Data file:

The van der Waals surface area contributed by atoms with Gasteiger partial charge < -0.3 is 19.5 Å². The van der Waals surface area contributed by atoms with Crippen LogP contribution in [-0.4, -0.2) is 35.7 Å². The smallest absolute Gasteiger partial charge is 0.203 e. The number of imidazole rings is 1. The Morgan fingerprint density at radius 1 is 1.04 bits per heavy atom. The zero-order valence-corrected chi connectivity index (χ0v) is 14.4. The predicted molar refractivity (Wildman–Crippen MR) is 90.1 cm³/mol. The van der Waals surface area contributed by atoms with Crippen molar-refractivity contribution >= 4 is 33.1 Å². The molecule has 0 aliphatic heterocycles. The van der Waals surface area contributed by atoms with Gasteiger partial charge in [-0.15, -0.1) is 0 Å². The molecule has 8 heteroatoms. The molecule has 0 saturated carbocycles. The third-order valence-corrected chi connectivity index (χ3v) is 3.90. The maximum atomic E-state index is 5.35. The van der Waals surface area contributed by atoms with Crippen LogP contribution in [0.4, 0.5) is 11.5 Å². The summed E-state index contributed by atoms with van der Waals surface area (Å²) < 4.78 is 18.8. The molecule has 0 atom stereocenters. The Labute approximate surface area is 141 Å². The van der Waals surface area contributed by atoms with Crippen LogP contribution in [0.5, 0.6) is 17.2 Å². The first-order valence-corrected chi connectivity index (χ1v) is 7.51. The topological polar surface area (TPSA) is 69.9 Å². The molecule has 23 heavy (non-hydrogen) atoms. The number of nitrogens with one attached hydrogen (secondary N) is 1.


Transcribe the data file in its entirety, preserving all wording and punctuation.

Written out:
The van der Waals surface area contributed by atoms with Gasteiger partial charge < -0.3 is 19.5 Å². The van der Waals surface area contributed by atoms with Crippen LogP contribution in [-0.4, -0.2) is 35.7 Å². The smallest absolute Gasteiger partial charge is 0.203 e. The number of imidazole rings is 1. The Morgan fingerprint density at radius 1 is 1.04 bits per heavy atom. The zero-order valence-corrected chi connectivity index (χ0v) is 14.4. The predicted molar refractivity (Wildman–Crippen MR) is 90.1 cm³/mol. The van der Waals surface area contributed by atoms with Crippen molar-refractivity contribution >= 4 is 33.1 Å². The molecule has 0 aliphatic heterocycles. The van der Waals surface area contributed by atoms with Gasteiger partial charge in [-0.15, -0.1) is 0 Å². The molecule has 8 heteroatoms. The molecule has 0 saturated carbocycles. The third-order valence-corrected chi connectivity index (χ3v) is 3.90. The maximum atomic E-state index is 5.35. The van der Waals surface area contributed by atoms with Crippen LogP contribution in [0.4, 0.5) is 11.5 Å². The summed E-state index contributed by atoms with van der Waals surface area (Å²) < 4.78 is 18.8. The molecule has 0 atom stereocenters. The Labute approximate surface area is 141 Å². The van der Waals surface area contributed by atoms with Crippen LogP contribution in [0.5, 0.6) is 17.2 Å². The first-order valence-corrected chi connectivity index (χ1v) is 7.51. The topological polar surface area (TPSA) is 69.9 Å². The molecule has 23 heavy (non-hydrogen) atoms. The number of nitrogens with one attached hydrogen (secondary N) is 1.